The European Court of Justice Blocks the EU’s Accession to the ECHR

Written by | Saturday, March 28th, 2015
European Values

Adam Lazowski and Ramses Wessel (The Centre for European Policy Studies)

On 18 December 2014, the European Court of Justice (ECJ) issued a decision according to which the EU should not accept the accession to the European Convention on Human Rights (ECHR). According to ECJ, the Convention is incompatible with the founding EU treaties because it undermines the autonomy of the EU law. The obligation of the EU to formally accept the ECHR is thus complicated by its intervention into the EU powers and its legal system.

The judges base their decision on several arguments. The European Union is not a state but it has its peculiar legal framework which is independent from any state or international courts and which is under the jurisdiction of the ECJ. A coordination mechanism must be constructed in order to interpret the secondary European legislation before the European Court of Human Rights (ECHR). The ECJ usurps the right to interpret European legislation. This complicates the implementation of the mechanism for correct assigning of requests from non-Member States and individual persons.

A specific argument of the ECJ is then the area of Common Foreign and Security Policy (CFSP) where the ECJ has almost no jurisdiction. The ECHR could, however, decide on the impact of the CFSP on human rights protected by the Convention. The EU wants to preserve its autonomy in this area due to the concern about potential growth of judicial activism in CFSP. The question remains, why the EU cannot do so, when individual states have accepted external control, especially since the EU has committed itself to it in respective agreements.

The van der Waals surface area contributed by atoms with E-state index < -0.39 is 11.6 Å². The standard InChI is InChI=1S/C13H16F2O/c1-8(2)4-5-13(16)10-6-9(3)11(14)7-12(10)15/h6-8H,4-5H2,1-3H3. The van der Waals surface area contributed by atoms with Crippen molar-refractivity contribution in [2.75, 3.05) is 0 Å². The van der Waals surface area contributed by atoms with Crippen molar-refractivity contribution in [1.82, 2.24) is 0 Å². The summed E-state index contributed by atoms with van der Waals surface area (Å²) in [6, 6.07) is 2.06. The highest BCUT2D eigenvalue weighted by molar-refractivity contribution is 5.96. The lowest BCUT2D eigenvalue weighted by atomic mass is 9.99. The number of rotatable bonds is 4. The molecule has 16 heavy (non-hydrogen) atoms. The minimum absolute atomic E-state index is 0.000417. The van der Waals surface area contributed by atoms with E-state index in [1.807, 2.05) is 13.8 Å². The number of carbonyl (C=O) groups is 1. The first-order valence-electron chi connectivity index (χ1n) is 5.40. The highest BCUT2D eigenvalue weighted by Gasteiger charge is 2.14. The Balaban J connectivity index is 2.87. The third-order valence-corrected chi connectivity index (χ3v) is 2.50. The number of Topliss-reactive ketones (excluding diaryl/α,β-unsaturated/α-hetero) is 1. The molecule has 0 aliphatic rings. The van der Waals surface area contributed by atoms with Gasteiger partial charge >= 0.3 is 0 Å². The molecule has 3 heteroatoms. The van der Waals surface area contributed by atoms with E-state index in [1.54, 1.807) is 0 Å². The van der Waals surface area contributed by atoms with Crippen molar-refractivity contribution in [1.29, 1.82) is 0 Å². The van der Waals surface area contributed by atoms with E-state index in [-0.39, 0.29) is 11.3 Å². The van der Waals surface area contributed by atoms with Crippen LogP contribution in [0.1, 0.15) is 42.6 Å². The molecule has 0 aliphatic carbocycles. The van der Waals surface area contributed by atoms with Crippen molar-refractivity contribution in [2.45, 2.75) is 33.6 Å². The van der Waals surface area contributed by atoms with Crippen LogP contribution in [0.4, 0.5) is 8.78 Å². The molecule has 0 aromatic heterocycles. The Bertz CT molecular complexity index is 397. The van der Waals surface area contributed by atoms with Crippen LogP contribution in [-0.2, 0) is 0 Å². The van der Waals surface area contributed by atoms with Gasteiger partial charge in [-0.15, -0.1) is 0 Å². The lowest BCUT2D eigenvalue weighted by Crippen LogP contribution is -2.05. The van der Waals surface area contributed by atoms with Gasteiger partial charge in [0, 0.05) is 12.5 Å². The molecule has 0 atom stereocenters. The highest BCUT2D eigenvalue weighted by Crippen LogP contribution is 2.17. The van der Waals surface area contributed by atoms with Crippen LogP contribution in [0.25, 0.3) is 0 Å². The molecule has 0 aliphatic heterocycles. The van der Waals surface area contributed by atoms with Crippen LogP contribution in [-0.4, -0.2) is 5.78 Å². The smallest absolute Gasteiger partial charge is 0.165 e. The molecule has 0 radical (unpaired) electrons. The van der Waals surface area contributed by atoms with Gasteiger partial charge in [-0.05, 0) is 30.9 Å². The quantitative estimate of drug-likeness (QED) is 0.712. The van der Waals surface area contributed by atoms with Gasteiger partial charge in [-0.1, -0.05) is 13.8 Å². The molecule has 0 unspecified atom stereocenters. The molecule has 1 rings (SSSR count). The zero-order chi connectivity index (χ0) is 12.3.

The Member States do not favor the ECJ decision as they have put a lot of effort into the negotiations on the accession to the European Convention on Human Rights. The judges have similarly acted in the past when they rejected the accession to the Convention for the lack of competences for the EU. The situation will evolve in two directions. Either the founding EU treaties will be changed, or a new accession agreement will be negotiated, whereby the latter option seems to be a more likely scenario. The purpose of the new agreement will be to minimize the impact of the Convention on EU legislature. Nonetheless, will this be enough for the ECJ?

(The study can be downloaded here)

Article Tags:
· · · · ·
Article Categories:
THINK-TANK

Leave a Comment

Your email address will not be published. Required fields are marked *

Menu Title